Thus, as apron carriage 130 moves vertically, layer build area 140, i.e., collectively apron conveyor 132 and apron plate 134, and puller bar 136 move vertically in unison. However, and as previously noted, each of layer build area 140 and puller bar 136 selectively move independently and horizontally relative to one another within apron carriage 130.

FIG. 14-19 illustrate partially apron carriage 130, i.e., illustrate layer build area 140 and puller bar 136 in relation to incoming items 190 arriving by way of infeed conveyor 180 and in relation to stack build area 160. It will be understood, though not specifically illustrated, that items 190 are suitably turned, e.g., near the end of infeed conveyor 180 according to a given box turning/stacking pattern and associated device. Thus, item 190 illustration on infeed conveyor 180 will be consistent, i.e., without attempting to illustrate box turning, and item 190 illustration upon apron carriage 130 shall be as a result of any applicable box turning procedures. In other words, box turning devices and methods are well known and need not be illustrated herein.

In FIG. 14, a first item 190 of a first item 190 row has arrived and is traveling along apron conveyor 132. A block plate 290 (omitted for clarity in other Figs.), at the end of apron conveyor 132, holds the first item 190 of a given item 190 row. It may be noted that puller bar 136 is positioned opposite apron conveyor 132 relative to apron plate 134, i.e., in position to pull a row of items 190 onto apron plate 134.

In FIG. 15, a second item 190 has transferred from infeed conveyor 180 to apron conveyor 132. In this particular stacking pattern, these two items 190 constitute a first row of an item 190 layer.

In FIG. 16, puller bar 136 advances to pull the first row of items 190 onto apron plate 134 and thereafter retracts to its position as illustrated in FIG. 17.

In FIG. 17, a first item 190 of the second row in the current item 190 layer travels onto apron conveyor 132.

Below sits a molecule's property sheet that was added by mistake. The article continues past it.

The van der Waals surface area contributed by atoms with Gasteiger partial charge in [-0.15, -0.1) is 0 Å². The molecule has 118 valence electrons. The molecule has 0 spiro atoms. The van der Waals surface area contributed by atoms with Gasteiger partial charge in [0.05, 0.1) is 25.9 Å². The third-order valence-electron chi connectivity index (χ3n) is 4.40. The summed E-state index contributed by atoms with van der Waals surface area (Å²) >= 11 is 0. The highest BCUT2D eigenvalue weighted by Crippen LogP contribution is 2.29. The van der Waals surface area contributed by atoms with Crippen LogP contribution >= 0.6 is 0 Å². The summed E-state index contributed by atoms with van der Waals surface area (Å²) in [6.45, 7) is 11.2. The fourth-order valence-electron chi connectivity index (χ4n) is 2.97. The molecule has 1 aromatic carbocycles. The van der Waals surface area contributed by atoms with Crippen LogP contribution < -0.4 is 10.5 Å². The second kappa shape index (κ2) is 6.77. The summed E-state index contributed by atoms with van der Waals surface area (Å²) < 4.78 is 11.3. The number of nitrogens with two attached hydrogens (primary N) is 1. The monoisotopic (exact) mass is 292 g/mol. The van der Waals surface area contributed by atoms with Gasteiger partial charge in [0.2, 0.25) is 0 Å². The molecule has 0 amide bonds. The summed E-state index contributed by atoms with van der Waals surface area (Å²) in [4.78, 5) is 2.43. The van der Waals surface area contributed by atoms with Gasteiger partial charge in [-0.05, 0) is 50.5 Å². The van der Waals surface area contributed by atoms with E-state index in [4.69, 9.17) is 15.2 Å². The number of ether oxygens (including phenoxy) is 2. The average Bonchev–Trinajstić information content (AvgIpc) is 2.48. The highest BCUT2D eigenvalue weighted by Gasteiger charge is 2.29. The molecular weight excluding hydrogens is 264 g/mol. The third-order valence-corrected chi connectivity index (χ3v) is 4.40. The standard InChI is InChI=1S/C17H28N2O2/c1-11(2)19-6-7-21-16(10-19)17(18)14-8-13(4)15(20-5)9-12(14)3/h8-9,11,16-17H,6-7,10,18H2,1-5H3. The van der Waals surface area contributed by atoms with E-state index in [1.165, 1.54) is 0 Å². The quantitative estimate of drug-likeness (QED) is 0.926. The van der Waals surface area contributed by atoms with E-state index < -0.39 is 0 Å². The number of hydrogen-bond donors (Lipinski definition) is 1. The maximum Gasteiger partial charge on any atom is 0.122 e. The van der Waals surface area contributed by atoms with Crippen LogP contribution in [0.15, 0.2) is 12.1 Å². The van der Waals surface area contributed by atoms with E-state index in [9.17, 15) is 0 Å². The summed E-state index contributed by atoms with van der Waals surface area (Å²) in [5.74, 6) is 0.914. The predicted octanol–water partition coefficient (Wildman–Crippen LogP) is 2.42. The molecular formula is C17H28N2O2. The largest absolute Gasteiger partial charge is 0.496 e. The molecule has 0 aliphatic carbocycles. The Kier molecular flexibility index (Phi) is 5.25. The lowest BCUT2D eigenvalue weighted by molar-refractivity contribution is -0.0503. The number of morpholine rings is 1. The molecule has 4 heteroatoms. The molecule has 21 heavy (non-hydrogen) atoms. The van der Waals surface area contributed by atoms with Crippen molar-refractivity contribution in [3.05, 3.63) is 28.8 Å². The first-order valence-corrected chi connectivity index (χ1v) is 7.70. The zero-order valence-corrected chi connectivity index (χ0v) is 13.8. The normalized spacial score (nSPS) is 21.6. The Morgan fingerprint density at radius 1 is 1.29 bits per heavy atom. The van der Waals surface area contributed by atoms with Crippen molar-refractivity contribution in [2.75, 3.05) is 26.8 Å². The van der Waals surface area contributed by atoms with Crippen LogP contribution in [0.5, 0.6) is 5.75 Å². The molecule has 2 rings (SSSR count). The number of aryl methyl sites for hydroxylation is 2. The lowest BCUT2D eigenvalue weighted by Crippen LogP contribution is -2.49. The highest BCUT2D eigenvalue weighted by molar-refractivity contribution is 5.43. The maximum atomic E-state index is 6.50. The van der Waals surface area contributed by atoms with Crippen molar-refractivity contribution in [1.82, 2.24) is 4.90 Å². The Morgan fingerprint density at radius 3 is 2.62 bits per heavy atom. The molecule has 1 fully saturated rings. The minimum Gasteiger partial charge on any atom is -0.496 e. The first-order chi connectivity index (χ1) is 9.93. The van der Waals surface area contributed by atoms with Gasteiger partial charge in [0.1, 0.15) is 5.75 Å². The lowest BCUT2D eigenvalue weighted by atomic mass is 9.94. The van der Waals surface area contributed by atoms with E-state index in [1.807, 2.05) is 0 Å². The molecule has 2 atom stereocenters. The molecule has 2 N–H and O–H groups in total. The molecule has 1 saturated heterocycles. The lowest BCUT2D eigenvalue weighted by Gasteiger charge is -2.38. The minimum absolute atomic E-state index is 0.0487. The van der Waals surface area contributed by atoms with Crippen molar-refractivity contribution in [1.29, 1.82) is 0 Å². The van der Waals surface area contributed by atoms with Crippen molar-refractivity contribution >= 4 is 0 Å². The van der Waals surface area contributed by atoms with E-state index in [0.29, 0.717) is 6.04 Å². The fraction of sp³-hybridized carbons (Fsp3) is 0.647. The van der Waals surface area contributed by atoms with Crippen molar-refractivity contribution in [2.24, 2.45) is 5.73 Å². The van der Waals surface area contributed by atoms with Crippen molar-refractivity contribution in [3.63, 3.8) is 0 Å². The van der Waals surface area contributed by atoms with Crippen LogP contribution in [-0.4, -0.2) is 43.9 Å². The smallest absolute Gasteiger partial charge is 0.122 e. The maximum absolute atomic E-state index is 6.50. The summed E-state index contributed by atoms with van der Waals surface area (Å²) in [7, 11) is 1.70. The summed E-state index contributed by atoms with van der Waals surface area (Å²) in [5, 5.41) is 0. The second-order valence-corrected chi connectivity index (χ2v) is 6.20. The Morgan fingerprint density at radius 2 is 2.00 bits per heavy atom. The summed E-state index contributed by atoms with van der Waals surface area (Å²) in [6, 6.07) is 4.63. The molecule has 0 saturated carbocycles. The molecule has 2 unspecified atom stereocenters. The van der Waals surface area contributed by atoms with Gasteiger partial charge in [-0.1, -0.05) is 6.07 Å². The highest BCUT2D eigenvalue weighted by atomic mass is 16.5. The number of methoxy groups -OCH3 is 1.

In FIG. 18, a second item 190 of the second row in the current item 190 layer travels onto apron conveyor 132. As maybe appreciated, this second item 190 has been turned relative to its orientation depicted in FIG. 17.

In FIG. 19, a third item 190 of the second row in the current item 190 layer travels onto apron conveyor 132.

According to this particular stacking pattern, an item 190 layer has now being formed in layer building area 140. Palletizer 100 then transfers the completed item 190 layer to the stack building area 160 as described more fully hereafter.

The following algorithm may be used to implement one form of layer building possibly with palletizer 100:

Stack Build Sequence Description

(assumes empty pallet in stack build area)

    • 1. retract and lower apron carriage
    • 2. retract puller bar
    • 3. activate infeed and apron conveyors to receive next item row on apron conveyor
    • 4. last row?
      • no—advance puller bar to position item row
        • retract puller bar
        • goto step 3.
      • yes—goto step 5.
    • 5. vertically position apron carriage relative to top of item stack
    • 6. advance plate apron and apron conveyor to overhang stack build area
    • 7. advance puller bar to layer blocking position
    • 8. retract plate apron and apron conveyor to place item layer on stack
    • 9. last layer?
      • no—goto step 1.
      • yes—goto step 10.
    • 10. move pallet from stack build area to stack discharge area